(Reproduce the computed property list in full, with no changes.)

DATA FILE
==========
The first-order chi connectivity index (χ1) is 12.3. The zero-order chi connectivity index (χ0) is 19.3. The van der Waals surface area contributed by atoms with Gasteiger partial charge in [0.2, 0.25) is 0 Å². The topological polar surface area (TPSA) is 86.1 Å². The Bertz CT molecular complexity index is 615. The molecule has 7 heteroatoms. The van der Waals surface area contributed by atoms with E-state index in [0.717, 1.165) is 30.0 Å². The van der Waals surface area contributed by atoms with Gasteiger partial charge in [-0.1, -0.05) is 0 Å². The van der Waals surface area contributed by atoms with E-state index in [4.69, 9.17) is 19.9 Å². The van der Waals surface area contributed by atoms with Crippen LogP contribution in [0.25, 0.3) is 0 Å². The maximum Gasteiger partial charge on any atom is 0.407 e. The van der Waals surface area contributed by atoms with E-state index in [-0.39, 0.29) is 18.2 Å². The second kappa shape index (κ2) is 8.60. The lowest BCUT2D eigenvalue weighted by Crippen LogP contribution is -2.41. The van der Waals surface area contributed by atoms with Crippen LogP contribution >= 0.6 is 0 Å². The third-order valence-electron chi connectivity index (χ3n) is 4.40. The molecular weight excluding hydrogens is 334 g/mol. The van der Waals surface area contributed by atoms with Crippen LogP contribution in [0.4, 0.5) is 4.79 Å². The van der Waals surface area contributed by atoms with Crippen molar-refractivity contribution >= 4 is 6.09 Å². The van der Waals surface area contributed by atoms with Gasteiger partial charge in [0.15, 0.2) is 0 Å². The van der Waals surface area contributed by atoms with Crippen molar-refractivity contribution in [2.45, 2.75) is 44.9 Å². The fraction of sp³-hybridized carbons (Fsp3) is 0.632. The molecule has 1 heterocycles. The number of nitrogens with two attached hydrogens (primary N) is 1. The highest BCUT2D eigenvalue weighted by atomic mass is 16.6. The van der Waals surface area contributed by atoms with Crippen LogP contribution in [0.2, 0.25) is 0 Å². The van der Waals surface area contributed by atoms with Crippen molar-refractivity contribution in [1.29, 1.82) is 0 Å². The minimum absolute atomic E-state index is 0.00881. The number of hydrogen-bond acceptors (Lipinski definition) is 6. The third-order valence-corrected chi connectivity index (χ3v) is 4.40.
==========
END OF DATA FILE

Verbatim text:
The first-order chi connectivity index (χ1) is 12.3. The zero-order chi connectivity index (χ0) is 19.3. The van der Waals surface area contributed by atoms with Gasteiger partial charge in [0.2, 0.25) is 0 Å². The topological polar surface area (TPSA) is 86.1 Å². The Bertz CT molecular complexity index is 615. The molecule has 7 heteroatoms. The van der Waals surface area contributed by atoms with E-state index in [0.717, 1.165) is 30.0 Å². The van der Waals surface area contributed by atoms with Gasteiger partial charge in [-0.1, -0.05) is 0 Å². The van der Waals surface area contributed by atoms with E-state index in [4.69, 9.17) is 19.9 Å². The van der Waals surface area contributed by atoms with Crippen LogP contribution in [0.25, 0.3) is 0 Å². The maximum Gasteiger partial charge on any atom is 0.407 e. The van der Waals surface area contributed by atoms with E-state index in [-0.39, 0.29) is 18.2 Å². The second kappa shape index (κ2) is 8.60. The lowest BCUT2D eigenvalue weighted by Crippen LogP contribution is -2.41. The van der Waals surface area contributed by atoms with Crippen LogP contribution >= 0.6 is 0 Å². The third-order valence-electron chi connectivity index (χ3n) is 4.40. The molecular weight excluding hydrogens is 334 g/mol. The van der Waals surface area contributed by atoms with Crippen LogP contribution in [0.4, 0.5) is 4.79 Å². The van der Waals surface area contributed by atoms with Crippen molar-refractivity contribution >= 4 is 6.09 Å². The van der Waals surface area contributed by atoms with Gasteiger partial charge in [0.15, 0.2) is 0 Å². The van der Waals surface area contributed by atoms with Crippen molar-refractivity contribution in [2.45, 2.75) is 44.9 Å². The fraction of sp³-hybridized carbons (Fsp3) is 0.632. The molecule has 1 heterocycles. The number of nitrogens with two attached hydrogens (primary N) is 1. The highest BCUT2D eigenvalue weighted by atomic mass is 16.6. The van der Waals surface area contributed by atoms with Crippen LogP contribution in [0.2, 0.25) is 0 Å². The van der Waals surface area contributed by atoms with Crippen molar-refractivity contribution in [1.29, 1.82) is 0 Å². The minimum absolute atomic E-state index is 0.00881. The number of hydrogen-bond acceptors (Lipinski definition) is 6. The third-order valence-corrected chi connectivity index (χ3v) is 4.40.